This is a catch-all category, consisting of funds that invest in a combination of growth and value stocks and those that buy companies of any size. Icon Materials invests almost entirely in chemical, metal and other materials companies, owning stocks in enough industries to count as diversified. At Fidelity Leveraged Company (FLVCX), manager Tom Soviero buys into companies that carry a lot of debt on their balance sheets. His aggressive approach continues to pay off with category-trouncing returns.

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Neil Hennessy uses a quantitative system to pick 30 stocks for Hennessy Focus 30 (HFTFX). He holds the stocks for a year, then repeats the process, dumping the stocks (most of them) that no longer pass muster. The Royce family specializes in undervalued small-company stocks; all of its offerings on this list are good choices.

SMALL AND MIDSIZE VALUE FUNDS: The cream of a crummy crop

The long-term records are fine, but nobody's made money lately in this category, which sports the worst one-year returns of all diversified stock groups. Heartland Value Plus (HRVIX) stayed afloat with some smart bets on energy companies and a 13% stake in cash.

Intrepid Small Cap (ICMAX) had 37% of assets stashed in the green stuff at the end of September 2007, just before the market turned. Since then, the fund's managers have reduced cash holdings to 19% of assets. Janus Mid Cap Value's (JMCVX) consistent long-term record and methodical approach may entice investors seeking a low-risk play on the category. For a peppier approach, consider Royce Opportunity (RYPNX). The fund, which has about half of assets in "microcap" stocks, has gained as much as 73% one year and lost as much as 17% another over the past six calendar years.

HYBRID FUNDS: A good year for hedgers

Hedge-fund-like funds topped this category over the past year. Hussman Strategic Total Return (HSTRX) mainly holds cash and bonds, but adds stocks of utilities, real estate investment trusts and mining companies to protect against inflation. It's a similar story for Permanent Portfolio (PRPFX). Although it lagged most stock funds during the 1990s, the fund has thrived lately on a mix that includes precious metals, natural-resources stocks and foreign currencies.

FPA Crescent (FPACX) successfully bet that financial stocks would fall in price. The fund also buys high-yield debt and small-company value stocks. This category also contains reliable balanced funds, such as Dodge & Cox Balanced (DODBX) and Vanguard Wellington (VWELX). Convertible-securities funds yield more than straight stock funds and usually hold up better in down markets.


This once red-hot group provided little relief over the past year. Many of the funds that dominated the category over the past three years invest in small-company growth stocks and hold big positions in emerging markets. Driehaus International Discovery (DRIDX), for instance, uses a momentum approach to pick fast-moving small fry and has more than 20% of its assets in Asia and Latin America.

Harbor International (HIINX) is an exception. It focuses on well-priced blue chips. Julius Baer International Equity (BJBIX), another nimble broad-based fund, is closed to new investors. However, you can invest in the similar Julius Baer International Equity II (JETAX), a member of the Kiplinger 25. T. Rowe Price International Discovery (PRIDX) has earned an impressive long-term record buying reasonably priced stocks of growing midsize companies.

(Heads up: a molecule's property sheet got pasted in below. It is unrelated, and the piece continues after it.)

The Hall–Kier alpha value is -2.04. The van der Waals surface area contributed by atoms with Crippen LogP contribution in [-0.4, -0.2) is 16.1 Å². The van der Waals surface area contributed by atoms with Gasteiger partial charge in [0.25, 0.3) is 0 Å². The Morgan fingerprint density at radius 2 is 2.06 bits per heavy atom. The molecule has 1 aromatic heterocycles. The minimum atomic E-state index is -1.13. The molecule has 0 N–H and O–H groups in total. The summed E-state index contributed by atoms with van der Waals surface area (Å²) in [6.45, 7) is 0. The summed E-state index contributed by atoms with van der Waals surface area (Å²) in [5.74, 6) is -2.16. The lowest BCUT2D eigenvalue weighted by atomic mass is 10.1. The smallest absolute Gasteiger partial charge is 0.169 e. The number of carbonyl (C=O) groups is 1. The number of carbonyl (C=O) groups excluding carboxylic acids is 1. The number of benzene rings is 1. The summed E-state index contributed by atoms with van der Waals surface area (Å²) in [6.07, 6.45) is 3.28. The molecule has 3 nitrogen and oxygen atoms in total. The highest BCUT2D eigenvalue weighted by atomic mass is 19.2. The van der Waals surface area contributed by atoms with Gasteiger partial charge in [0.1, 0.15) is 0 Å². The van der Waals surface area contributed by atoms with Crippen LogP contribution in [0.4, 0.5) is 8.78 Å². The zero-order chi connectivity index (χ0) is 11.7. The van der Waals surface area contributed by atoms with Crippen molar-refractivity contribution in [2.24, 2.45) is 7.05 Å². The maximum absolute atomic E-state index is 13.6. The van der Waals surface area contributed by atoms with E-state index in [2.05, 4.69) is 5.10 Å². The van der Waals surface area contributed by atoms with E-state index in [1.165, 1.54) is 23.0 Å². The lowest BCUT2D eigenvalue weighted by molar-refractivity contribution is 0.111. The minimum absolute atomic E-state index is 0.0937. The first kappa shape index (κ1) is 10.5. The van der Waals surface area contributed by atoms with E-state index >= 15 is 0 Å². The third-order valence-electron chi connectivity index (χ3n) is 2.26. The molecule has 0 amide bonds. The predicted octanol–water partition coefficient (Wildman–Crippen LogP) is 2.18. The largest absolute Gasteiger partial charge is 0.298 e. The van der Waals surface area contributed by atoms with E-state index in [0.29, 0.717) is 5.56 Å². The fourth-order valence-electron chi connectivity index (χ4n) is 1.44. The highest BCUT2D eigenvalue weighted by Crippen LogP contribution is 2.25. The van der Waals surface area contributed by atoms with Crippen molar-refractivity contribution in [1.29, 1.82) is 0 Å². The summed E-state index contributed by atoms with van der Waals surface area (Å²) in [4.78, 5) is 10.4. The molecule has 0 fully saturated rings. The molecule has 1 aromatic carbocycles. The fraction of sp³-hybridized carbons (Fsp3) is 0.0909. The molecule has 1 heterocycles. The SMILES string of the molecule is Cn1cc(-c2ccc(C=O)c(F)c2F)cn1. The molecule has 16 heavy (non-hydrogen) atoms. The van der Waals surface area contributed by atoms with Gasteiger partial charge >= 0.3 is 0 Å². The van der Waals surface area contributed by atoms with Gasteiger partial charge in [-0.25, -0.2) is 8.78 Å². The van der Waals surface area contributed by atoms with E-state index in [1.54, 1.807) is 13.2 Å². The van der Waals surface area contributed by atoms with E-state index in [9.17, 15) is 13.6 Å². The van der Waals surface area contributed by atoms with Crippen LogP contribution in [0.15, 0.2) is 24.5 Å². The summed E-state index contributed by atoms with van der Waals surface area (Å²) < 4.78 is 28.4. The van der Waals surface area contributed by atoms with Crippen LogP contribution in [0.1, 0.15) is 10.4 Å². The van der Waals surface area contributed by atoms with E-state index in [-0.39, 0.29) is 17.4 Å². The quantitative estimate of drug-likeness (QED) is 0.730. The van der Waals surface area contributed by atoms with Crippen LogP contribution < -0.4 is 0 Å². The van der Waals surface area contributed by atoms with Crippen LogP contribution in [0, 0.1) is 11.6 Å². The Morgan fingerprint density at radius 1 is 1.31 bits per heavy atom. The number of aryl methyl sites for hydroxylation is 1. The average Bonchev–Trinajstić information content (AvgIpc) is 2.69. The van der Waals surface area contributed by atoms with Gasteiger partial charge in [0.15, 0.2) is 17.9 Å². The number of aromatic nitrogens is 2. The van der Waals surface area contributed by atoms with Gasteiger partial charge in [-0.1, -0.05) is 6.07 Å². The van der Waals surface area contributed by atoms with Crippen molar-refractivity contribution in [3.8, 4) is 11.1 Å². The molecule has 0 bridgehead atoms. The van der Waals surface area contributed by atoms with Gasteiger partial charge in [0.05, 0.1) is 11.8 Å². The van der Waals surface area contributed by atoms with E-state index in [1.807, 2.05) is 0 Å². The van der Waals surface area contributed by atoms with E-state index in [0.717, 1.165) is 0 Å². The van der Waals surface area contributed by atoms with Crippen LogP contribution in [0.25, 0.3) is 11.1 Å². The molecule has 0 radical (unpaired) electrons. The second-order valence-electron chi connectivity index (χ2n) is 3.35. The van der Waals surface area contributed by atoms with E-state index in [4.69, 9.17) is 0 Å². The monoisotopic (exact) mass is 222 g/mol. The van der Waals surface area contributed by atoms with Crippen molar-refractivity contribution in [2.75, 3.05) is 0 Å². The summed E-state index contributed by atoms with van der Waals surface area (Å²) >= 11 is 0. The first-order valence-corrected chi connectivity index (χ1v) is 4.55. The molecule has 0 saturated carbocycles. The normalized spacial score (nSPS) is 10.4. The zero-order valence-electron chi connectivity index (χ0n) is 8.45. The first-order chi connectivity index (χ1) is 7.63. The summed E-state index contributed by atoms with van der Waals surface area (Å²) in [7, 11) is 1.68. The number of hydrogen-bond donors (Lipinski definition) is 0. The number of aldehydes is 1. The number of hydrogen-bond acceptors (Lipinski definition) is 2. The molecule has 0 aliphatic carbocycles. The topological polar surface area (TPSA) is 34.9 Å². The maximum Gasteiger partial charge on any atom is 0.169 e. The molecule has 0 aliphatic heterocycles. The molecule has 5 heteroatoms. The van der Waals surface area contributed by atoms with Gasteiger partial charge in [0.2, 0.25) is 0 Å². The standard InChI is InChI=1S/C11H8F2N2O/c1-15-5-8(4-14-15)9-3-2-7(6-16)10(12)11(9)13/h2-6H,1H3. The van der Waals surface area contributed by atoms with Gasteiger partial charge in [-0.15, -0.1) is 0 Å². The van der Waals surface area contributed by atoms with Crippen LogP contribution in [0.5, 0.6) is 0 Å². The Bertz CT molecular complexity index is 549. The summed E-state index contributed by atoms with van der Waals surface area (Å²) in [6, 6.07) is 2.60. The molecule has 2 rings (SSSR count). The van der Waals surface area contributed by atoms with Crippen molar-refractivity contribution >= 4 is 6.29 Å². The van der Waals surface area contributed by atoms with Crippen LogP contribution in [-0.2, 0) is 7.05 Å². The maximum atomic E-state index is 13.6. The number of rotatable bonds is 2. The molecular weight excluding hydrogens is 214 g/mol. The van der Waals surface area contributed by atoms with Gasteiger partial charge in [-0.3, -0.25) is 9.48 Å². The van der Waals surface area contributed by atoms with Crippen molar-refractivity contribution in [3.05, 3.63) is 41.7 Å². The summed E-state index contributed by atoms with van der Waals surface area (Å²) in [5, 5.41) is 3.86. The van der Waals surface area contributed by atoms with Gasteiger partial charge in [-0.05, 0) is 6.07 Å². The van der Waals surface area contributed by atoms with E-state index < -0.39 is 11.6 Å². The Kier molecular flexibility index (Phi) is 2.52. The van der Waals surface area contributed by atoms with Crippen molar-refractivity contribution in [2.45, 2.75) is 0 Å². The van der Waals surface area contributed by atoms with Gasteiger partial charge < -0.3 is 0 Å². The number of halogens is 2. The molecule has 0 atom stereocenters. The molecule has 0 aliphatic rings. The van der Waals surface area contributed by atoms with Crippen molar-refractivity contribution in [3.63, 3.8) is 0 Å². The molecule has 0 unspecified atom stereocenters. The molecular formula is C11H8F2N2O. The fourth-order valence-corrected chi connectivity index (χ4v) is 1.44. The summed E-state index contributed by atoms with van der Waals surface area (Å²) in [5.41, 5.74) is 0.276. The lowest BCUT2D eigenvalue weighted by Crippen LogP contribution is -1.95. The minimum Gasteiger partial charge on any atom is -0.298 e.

EMERGING-MARKETS FUNDS: Where the economic growth is

The champ over both the past year and the past five years is T. Rowe Price Emerging Europe & Mediterranean (TREMX). Clearly, Russian stocks, accounting for 61% of the fund's assets at last report, are a major reason for the fund's excellent returns. Russia, Egypt and Turkey account for 84% of its assets, so Emerging Europe can only loosely be considered a diversified emerging-markets fund.

Emerging markets are where the economic growth is these days, and their slice of the world economic pie is expanding every year. But remember that volatility comes with the territory. If you seek to allocate some of your stock portfolio to developing countries, three strong and well-diversified offerings are Fidelity Emerging Markets (FEMKX), T. Rowe Price Emerging Markets (PRMSX) and Driehaus Emerging Markets Growth (DREGX).

REGIONAL AND SINGLE-COUNTRY FUNDS: Viva Latin America, and Russia, too

You're asking for a nerve-wracking roller-coaster ride when you invest in country funds. Most of the past year's winners focused on Russian stocks. If energy prices sink, Russia stock funds are likely to go down, too. For now, the Russian economy is on a tear, thanks to high oil and natural-gas prices. Last year's champion, China, plummeted in the rankings because its stock market is (finally) taking a breather. The Indian market has also performed poorly so far in 2008, after a dazzling run. Both China and India have suffered from high energy prices and rising inflation.

Among emerging markets, Latin America has held up better. If regional funds tickle your fancy, consider T. Rowe Price Latin America (PRLAX) and Fidelity Latin America (FLATX), both strong funds. But fasten your seat belts: Turbulence comes with the territory.

SECTOR FUNDS: It's all about stuff

It's no surprise that funds focusing on commodities in general and energy in particular dominate the list of the past year's winners. In fact, the group was so strong that commodity funds dominate the long-term lists as well. Pimco CommodityReal-Return Strategy (PCRAX), a member of the Kiplinger 25, is a good choice for capturing returns of commodities themselves. Manager Mihir Worah seeks to track a commodity index and also invests in inflation-indexed bonds.

CGM Realty (CGMRX) may not sound like a commodity fund, but manager Ken Heebner defines real estate expansively, and at times he has filled his concentrated fund with mineral-rich com-panies that are mainly engaged in such things as production of copper or fertilizer. At last report, though, the fund had about 70% of its assets in traditional real estate stocks.